This afternoon G and I figured out how to get the light fixture to work. Unfortunately, the box may not be big enough for the water container that sits between the light and the head. Hmmm... not sure what to do. In the drawer will be sheep's wool.
- uses simple grammar and syntax - uses a limited, common vocabulary - emphasises convention for clarity over playfulness - tends to be newsy, browsy, skimmy, disposable - places emphasis on nouns and verbs, statements and short sentences - puts emphasis on voice, attitude and theme
Much of poetry today can be emotionally, intellectually complex but grammatically, linguistically plain. An emphasis on spontaneity and originality has lead to many entertaining voices but no innovation, only limping ignorance posing as innovation. Which is sad because poetry today deals with such serious topics: love, death, sickness, loss, faith, suffering. Today the introspective meditation is very popular; the spirit is willing, but the craft is weak. We write deep meditative verses in a flat journalistic style. (See the first lines of poems published by leading poets today.)
This flatness stretches across all strains today. The New Formalists are flat, taking the conventions of the greats (Milton, Tennyson, Thomas) and then doing nothing with them. The accessible poets write flat; the inaccessible poets write flat.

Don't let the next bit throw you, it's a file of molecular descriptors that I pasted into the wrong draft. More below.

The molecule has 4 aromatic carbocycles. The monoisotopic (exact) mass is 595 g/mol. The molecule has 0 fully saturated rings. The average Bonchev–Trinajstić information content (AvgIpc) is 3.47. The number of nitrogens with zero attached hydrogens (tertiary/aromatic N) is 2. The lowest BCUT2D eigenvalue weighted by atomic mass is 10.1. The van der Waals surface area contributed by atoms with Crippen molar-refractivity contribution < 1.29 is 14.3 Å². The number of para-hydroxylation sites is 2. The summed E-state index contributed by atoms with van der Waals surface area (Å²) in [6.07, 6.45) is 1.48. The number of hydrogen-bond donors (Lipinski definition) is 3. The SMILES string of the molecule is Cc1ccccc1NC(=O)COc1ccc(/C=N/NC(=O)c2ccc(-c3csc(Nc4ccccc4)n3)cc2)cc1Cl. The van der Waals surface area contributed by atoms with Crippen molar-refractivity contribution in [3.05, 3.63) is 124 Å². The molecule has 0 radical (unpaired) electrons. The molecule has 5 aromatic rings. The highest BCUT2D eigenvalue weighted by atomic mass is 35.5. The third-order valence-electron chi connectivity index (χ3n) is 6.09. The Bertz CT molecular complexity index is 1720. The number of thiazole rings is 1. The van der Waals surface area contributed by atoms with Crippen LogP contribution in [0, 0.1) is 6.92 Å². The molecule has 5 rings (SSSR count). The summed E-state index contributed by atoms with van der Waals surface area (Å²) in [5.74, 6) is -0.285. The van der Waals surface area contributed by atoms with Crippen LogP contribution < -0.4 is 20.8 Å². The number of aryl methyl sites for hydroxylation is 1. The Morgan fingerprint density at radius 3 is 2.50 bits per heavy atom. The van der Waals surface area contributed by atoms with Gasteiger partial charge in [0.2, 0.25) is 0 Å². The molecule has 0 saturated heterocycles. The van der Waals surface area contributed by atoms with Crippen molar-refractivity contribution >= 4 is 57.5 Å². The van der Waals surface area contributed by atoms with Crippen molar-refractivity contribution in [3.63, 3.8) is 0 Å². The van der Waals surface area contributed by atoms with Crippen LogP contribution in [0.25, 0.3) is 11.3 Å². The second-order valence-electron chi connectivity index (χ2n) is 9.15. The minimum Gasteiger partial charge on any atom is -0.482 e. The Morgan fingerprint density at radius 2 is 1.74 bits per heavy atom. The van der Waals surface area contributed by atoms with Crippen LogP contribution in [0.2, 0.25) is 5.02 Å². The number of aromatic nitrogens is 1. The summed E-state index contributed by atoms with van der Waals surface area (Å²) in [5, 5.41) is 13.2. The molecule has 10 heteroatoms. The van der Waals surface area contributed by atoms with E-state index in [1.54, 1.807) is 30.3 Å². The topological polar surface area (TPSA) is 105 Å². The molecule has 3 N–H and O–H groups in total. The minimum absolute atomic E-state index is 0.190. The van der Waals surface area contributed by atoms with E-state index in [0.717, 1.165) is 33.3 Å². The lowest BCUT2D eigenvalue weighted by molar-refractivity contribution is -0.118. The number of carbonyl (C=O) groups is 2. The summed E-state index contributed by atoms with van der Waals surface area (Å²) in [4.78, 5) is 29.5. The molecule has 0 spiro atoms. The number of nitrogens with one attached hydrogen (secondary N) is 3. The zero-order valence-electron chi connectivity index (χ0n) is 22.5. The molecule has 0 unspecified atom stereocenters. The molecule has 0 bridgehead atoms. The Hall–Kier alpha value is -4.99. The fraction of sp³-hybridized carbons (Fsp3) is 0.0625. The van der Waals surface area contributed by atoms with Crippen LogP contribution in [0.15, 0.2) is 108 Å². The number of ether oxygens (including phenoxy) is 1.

I was struck by this the other day while reading Hopkin's Wreck of the Deutschland. Here we are halted and hung-up at every turn. The reader cannot mistake this for prose--not a journal entry will line breaks. It is not a list of observations. We are in the grip of poetry, for better or worse.
Note 2/27/07: Reflecting more, I've decided that I've overgeneralized here and that while flat style is a problem in many poems I've seen lately, there are many other poets who avoid it.
Weldon Kees. (1914-1955?) From Beatrice, Nebraska. Poet, Artist, Filmmaker, Composer, Editor, Polymath. Lived and fought with all the greats of his generation. On Tuesday, July 19th, 1955 San Franciso police found Kees' 1954 Plymouth Savoy abandoned on the Golden Gate Bridge. He was never found. Je t'aime.
"There is no poem inside the head. There is the longing toward a poem, the dark leaning, the inarticulate impetus, the dim luminosity. . . You direct a poem in response to the urgency, to answer the urgency, but not to copy an ur-poem that exists in your head. The poem is its own words and not some other thing."